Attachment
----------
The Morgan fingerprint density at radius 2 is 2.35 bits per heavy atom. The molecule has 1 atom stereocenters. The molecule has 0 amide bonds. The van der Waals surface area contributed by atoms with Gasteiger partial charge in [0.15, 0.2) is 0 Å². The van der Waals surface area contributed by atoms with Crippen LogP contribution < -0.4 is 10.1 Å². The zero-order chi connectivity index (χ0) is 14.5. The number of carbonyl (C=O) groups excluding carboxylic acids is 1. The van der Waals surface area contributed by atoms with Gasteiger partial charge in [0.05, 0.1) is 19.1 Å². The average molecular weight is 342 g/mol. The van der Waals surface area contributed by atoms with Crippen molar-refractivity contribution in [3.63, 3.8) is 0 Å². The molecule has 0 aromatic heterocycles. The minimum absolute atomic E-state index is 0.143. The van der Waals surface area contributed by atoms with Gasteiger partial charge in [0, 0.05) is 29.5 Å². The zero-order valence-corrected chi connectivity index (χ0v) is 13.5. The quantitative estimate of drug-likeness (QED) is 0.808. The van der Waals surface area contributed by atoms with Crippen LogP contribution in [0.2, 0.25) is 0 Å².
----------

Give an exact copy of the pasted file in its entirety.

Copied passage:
The Morgan fingerprint density at radius 2 is 2.35 bits per heavy atom. The molecule has 1 atom stereocenters. The molecule has 0 amide bonds. The van der Waals surface area contributed by atoms with Gasteiger partial charge in [0.15, 0.2) is 0 Å². The van der Waals surface area contributed by atoms with Crippen LogP contribution < -0.4 is 10.1 Å². The zero-order chi connectivity index (χ0) is 14.5. The number of carbonyl (C=O) groups excluding carboxylic acids is 1. The van der Waals surface area contributed by atoms with Gasteiger partial charge in [0.05, 0.1) is 19.1 Å². The average molecular weight is 342 g/mol. The van der Waals surface area contributed by atoms with Crippen molar-refractivity contribution in [3.63, 3.8) is 0 Å². The molecule has 0 aromatic heterocycles. The minimum absolute atomic E-state index is 0.143. The van der Waals surface area contributed by atoms with Gasteiger partial charge in [0, 0.05) is 29.5 Å². The zero-order valence-corrected chi connectivity index (χ0v) is 13.5. The quantitative estimate of drug-likeness (QED) is 0.808. The van der Waals surface area contributed by atoms with Crippen LogP contribution in [0.2, 0.25) is 0 Å².